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Chinese Immig. Daily
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by Chris Musillo
The H-1B and L-1 Visa Reform Act of 2017, which was proposed recently in the Senate by Sens. Grassley (R-IA) and Durbin (D-IL) has now been offered in the House. The text of the House version of the bill has not yet been made public but it is expected to mirror the Senate version of the bill. The House version has four co-sponsors, Bill Pascrell, Jr. (D-NJ), Dave Brat (R-VA), Ro Khanna (D-CA), and Paul Gosar (R-AZ).
The Senate version of the bill has yet to attract many co-sponsors – no Senators have co-sponsored it since the initial four co-sponsors were announced on January 20. This is not surprising. The 2015 version of the bill only ever attracted six Senators co-sponsorship. One of which, Jeff Sessions, is no longer in the Senate and is now the embattled Attorney General.
Nonetheless, Sen. Grassley has long been a foe of the H-1B visa. While his version of the bill may not get passed into law, it would not be surprising if many of the ideas and concepts that underlie the bill make up a future revision to the H-1B visa.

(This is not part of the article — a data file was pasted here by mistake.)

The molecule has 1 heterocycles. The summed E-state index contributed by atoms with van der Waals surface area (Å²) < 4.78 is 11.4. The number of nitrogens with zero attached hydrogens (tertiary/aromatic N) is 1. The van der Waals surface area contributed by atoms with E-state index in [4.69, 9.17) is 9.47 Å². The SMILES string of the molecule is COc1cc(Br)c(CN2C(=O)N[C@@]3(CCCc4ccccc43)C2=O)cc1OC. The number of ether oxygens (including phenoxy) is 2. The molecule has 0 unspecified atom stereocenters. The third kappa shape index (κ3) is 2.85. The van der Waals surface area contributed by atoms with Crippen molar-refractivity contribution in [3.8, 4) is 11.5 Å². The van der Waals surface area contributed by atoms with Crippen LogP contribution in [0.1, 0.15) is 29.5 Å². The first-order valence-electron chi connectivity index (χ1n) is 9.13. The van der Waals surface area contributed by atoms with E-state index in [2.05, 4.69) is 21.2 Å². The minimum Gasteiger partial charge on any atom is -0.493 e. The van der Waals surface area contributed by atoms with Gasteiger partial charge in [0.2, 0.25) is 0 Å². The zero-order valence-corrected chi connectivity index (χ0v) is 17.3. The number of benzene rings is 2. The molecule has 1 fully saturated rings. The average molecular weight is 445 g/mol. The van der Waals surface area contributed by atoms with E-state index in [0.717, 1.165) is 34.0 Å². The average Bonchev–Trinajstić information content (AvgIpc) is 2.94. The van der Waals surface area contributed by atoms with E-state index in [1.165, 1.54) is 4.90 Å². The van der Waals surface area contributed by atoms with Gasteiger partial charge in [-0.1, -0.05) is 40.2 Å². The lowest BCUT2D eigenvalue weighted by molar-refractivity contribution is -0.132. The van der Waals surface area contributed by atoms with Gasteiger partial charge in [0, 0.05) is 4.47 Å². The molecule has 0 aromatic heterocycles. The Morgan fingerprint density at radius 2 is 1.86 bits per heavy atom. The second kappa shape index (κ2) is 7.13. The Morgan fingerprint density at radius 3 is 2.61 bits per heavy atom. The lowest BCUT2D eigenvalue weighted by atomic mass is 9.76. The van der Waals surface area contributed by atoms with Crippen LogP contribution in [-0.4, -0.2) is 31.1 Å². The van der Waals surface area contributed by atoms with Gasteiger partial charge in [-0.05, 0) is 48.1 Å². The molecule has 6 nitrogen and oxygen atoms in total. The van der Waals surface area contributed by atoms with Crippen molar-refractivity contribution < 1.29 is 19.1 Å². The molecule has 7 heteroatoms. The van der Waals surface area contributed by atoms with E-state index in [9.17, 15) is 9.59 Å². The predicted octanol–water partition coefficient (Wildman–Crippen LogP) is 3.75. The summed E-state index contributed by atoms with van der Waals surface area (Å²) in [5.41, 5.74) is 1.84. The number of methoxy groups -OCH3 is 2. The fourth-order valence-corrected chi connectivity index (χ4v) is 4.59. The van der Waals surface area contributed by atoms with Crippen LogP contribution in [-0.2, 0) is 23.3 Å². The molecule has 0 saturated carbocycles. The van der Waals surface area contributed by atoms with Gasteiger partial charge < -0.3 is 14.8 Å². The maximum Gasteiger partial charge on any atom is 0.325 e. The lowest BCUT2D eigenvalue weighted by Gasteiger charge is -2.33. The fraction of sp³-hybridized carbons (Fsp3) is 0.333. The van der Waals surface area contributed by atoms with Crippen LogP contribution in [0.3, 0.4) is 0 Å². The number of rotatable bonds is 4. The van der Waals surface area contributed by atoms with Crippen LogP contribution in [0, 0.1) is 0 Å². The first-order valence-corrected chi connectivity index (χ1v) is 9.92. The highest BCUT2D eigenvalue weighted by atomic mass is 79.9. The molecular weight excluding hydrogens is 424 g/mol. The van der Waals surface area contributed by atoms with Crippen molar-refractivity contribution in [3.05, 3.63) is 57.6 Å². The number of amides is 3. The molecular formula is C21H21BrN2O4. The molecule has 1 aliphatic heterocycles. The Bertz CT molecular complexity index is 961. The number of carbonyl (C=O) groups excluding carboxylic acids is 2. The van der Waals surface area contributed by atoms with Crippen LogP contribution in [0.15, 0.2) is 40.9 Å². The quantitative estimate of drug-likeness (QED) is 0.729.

The press release offered by the four House members says that the bill would modify the H-1B and L-1 visa programs by:
Requiring employers to make a good faith effort to recruit and hire American workers before bringing in foreign workers and prohibits employers from replacing American workers with H-1B and L-1 workers or giving preference to H-1B visa holders when they are filling open positions.
Modifying existing H-1B wage requirements, and establishes wage requirements for L-1 workers.
Prohibiting employers from outsourcing H-1B and L-1 visa holders to other sites unless the employer obtains a waiver which is available only in limited circumstances when the rights of American workers are protected.
Giving more authority to the Departments of Homeland Security and Labor to investigate fraud and abuse in the H-1B and L-1 programs by requiring the two departments to audit employers and share information, ensuring visa petitions are more effectively scrutinized.
Prohibiting companies from hiring H-1B employees if they employ more than 50 people and more than 50% of their employees are H-1B and L-1 visa holders.
Creating a new H-1B visa allocation system that gives top priority to workers who have earned advanced science, technology, engineering or mathematics (STEM) degrees from U.S. institutions.
Increasing penalties on those who violate the law, and provides visa holders with a list of rights before they enter the U.S. to ensure they are better protected against mistreatment or underpayment of wages.
Please read the Musillo Unkenholt Healthcare and Immigration Law Blog at www.musillo.com and www.ilw.com. You can also visit us on Facebook and follow us on Twitter.
Updated 03-08-2017 at 01:11 PM by CMusillo